Brain and Values: Is a Biological Science of Values Possible

By Karl H. Pribram | Go to book overview

15
Readiness For Action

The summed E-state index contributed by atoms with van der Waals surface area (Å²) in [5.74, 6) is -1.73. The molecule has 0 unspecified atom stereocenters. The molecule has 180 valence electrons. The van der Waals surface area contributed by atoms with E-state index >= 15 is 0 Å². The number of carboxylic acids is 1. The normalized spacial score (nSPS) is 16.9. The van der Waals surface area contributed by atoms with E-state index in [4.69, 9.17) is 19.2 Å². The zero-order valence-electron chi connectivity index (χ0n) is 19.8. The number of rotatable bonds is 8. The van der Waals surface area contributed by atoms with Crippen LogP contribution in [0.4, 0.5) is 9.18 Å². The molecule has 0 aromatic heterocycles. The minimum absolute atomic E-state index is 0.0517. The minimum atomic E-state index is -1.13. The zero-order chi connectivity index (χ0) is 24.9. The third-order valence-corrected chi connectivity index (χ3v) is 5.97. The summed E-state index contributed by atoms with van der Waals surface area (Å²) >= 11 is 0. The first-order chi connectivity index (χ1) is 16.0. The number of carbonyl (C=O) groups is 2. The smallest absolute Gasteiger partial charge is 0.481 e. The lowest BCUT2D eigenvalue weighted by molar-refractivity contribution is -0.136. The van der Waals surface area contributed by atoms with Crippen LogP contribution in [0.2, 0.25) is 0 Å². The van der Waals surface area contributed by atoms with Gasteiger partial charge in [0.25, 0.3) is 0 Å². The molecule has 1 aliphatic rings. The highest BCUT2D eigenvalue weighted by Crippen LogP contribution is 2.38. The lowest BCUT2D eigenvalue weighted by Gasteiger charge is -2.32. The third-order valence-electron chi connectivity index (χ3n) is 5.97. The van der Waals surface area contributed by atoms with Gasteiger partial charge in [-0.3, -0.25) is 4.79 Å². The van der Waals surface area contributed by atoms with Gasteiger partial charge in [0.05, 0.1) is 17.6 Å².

by Lüder Deecke and Wilfried Lang University Clinic of Neurology, Währinger Gürtel 18-20, A-1090 Vienna, Austria


Abstract